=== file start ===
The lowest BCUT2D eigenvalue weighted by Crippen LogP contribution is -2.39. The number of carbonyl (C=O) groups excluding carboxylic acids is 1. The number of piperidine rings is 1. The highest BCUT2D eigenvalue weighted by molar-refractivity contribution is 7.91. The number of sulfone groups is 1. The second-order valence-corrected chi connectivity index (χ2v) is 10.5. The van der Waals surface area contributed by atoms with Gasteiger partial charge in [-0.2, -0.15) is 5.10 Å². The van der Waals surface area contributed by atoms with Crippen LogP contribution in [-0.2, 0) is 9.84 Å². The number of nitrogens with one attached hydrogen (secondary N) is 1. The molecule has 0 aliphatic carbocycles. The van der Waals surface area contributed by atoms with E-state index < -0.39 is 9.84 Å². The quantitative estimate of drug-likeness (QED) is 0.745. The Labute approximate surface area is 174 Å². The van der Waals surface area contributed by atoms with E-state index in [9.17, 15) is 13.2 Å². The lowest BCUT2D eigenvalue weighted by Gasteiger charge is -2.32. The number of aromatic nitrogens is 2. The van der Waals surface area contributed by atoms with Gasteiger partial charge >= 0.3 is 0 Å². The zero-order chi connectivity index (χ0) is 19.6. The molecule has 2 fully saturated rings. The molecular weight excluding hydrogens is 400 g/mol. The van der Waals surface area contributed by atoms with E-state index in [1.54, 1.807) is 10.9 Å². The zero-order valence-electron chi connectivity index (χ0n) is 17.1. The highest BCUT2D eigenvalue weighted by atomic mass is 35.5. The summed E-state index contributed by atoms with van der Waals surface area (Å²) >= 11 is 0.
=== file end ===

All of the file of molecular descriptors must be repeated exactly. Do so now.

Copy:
The lowest BCUT2D eigenvalue weighted by Crippen LogP contribution is -2.39. The number of carbonyl (C=O) groups excluding carboxylic acids is 1. The number of piperidine rings is 1. The highest BCUT2D eigenvalue weighted by molar-refractivity contribution is 7.91. The number of sulfone groups is 1. The second-order valence-corrected chi connectivity index (χ2v) is 10.5. The van der Waals surface area contributed by atoms with Gasteiger partial charge in [-0.2, -0.15) is 5.10 Å². The van der Waals surface area contributed by atoms with Crippen LogP contribution in [-0.2, 0) is 9.84 Å². The number of nitrogens with one attached hydrogen (secondary N) is 1. The molecule has 0 aliphatic carbocycles. The van der Waals surface area contributed by atoms with E-state index < -0.39 is 9.84 Å². The quantitative estimate of drug-likeness (QED) is 0.745. The Labute approximate surface area is 174 Å². The van der Waals surface area contributed by atoms with E-state index in [9.17, 15) is 13.2 Å². The lowest BCUT2D eigenvalue weighted by Gasteiger charge is -2.32. The number of aromatic nitrogens is 2. The van der Waals surface area contributed by atoms with Gasteiger partial charge >= 0.3 is 0 Å². The zero-order chi connectivity index (χ0) is 19.6. The molecule has 2 fully saturated rings. The molecular weight excluding hydrogens is 400 g/mol. The van der Waals surface area contributed by atoms with E-state index in [1.54, 1.807) is 10.9 Å². The zero-order valence-electron chi connectivity index (χ0n) is 17.1. The highest BCUT2D eigenvalue weighted by atomic mass is 35.5. The summed E-state index contributed by atoms with van der Waals surface area (Å²) >= 11 is 0.